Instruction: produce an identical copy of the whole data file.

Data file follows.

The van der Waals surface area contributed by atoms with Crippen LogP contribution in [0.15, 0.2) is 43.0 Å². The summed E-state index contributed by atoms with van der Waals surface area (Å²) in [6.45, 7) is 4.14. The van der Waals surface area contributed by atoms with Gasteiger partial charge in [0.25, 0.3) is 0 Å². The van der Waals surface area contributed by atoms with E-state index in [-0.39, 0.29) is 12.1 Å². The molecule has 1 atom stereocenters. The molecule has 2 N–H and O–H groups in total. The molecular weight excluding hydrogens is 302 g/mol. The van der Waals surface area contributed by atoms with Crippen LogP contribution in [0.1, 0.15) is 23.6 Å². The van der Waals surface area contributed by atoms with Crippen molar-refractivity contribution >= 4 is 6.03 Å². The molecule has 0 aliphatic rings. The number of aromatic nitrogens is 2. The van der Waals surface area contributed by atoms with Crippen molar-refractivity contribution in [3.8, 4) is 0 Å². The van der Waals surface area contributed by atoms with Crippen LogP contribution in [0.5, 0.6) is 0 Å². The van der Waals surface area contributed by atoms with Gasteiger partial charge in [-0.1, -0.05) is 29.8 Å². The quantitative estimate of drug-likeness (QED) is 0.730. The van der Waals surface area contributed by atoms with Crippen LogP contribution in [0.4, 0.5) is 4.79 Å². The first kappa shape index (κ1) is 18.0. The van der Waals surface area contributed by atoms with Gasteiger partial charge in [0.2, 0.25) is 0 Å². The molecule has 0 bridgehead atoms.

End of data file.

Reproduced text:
The van der Waals surface area contributed by atoms with Crippen LogP contribution in [0.15, 0.2) is 43.0 Å². The summed E-state index contributed by atoms with van der Waals surface area (Å²) in [6.45, 7) is 4.14. The van der Waals surface area contributed by atoms with Gasteiger partial charge in [0.25, 0.3) is 0 Å². The van der Waals surface area contributed by atoms with E-state index in [-0.39, 0.29) is 12.1 Å². The molecule has 1 atom stereocenters. The molecule has 2 N–H and O–H groups in total. The molecular weight excluding hydrogens is 302 g/mol. The van der Waals surface area contributed by atoms with Crippen LogP contribution in [0.1, 0.15) is 23.6 Å². The van der Waals surface area contributed by atoms with Crippen molar-refractivity contribution >= 4 is 6.03 Å². The molecule has 0 aliphatic rings. The number of aromatic nitrogens is 2. The van der Waals surface area contributed by atoms with Crippen molar-refractivity contribution in [3.8, 4) is 0 Å². The van der Waals surface area contributed by atoms with Crippen LogP contribution in [0.5, 0.6) is 0 Å². The van der Waals surface area contributed by atoms with Gasteiger partial charge in [-0.1, -0.05) is 29.8 Å². The quantitative estimate of drug-likeness (QED) is 0.730. The van der Waals surface area contributed by atoms with Crippen LogP contribution in [0.4, 0.5) is 4.79 Å². The first kappa shape index (κ1) is 18.0. The van der Waals surface area contributed by atoms with Gasteiger partial charge in [0.2, 0.25) is 0 Å². The molecule has 0 bridgehead atoms.